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Sir Roger Scruton: In Memoriam

Sir Roger Scruton, the prolific British philosopher and writer, died on January 12, 2020, after a six-month battle with cancer. A renowned intellectual whose interests and commentary covered political philosophy, aesthetics, and religion, Sir Roger was more than just a man who covered many topics with penetrating insight and erudition; he was, to me, a friend and a teacher.

I consider myself fortunate having just completed my master’s in philosophy with guidance under Sir Roger in the last year of his teaching. He was, during my tenure as a student at the University of Buckingham—where he ran the graduate program in philosophy—still the man of wit and charm that he had always been, a feature that attracted a diverse group of students of backgrounds and beliefs. His smile, his insight, his love of wine and the fine discussions he led have been indelibly stamped into my memory, as have his his polite jabs at my own intellectual commitments. It goes without saying that he made all his students better humans during the time we studied with him.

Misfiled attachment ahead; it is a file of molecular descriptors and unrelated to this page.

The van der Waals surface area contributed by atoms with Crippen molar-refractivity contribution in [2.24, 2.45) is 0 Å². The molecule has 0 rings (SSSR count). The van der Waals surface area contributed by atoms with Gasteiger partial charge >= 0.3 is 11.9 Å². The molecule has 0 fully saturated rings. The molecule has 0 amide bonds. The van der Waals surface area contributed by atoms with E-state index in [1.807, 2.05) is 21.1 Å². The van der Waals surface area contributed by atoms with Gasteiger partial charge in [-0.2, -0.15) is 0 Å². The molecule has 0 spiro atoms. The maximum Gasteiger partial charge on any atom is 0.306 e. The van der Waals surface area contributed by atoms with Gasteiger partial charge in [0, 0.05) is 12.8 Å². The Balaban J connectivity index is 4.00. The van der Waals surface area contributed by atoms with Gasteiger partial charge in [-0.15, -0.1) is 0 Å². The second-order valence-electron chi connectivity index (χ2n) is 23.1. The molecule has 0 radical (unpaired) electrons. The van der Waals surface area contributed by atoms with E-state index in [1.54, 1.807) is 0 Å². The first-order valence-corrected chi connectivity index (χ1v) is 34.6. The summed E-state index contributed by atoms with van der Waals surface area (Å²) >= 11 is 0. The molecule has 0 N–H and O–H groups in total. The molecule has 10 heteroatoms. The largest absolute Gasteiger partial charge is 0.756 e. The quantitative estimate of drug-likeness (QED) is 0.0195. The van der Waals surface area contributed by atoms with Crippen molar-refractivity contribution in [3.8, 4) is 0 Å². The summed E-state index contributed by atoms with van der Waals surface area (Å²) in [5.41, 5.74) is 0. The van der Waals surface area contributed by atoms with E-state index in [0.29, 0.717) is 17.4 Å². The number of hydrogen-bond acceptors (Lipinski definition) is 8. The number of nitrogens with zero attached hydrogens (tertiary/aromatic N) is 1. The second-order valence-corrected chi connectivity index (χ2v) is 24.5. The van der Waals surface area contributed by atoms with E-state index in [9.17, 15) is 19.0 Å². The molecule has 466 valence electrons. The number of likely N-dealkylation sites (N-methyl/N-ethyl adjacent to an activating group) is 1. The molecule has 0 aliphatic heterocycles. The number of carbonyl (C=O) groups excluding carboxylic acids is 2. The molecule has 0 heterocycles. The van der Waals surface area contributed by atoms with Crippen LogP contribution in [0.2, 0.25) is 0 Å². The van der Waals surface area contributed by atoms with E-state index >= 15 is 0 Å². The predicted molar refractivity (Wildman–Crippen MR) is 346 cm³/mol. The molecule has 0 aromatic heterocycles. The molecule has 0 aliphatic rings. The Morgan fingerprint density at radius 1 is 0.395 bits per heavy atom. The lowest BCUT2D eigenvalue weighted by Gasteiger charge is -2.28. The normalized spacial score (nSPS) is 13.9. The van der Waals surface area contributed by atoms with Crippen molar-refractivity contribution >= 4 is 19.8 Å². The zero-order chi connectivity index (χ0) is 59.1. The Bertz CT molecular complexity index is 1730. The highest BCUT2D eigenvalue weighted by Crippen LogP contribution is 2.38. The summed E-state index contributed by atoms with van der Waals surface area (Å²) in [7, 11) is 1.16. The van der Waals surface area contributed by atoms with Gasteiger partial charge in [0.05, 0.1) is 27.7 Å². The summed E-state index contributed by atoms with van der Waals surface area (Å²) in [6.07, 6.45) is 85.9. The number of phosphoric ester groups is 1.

Sir Roger had risen to some fame with the publication of The Meaning of Conservatism in 1980, a philosophical exposition of the political tradition free from the negativity and pejoratives of those who have often controlled the meaning and understanding of conservatism. In this work, Sir Roger decisively showed how conservatism is, properly, independent of the classical liberal economic dogmas that largely usurped the older, communitarian, traditional, and aesthetic spirit of conservatism, which Sir Roger saw deriving from the thought of Aristotle through that of Burke and Eliot. In his defense and exposition of conservatism, Sir Roger explained that conservatism was an organic outgrowth of unique inheritances including Common Law, property rights, and institutional justice, producing the liberty that conservatives enjoy and in which they are allied in preserving. In American parlance, Sir Roger’s conservatism is what we now call paleo-conservatism.

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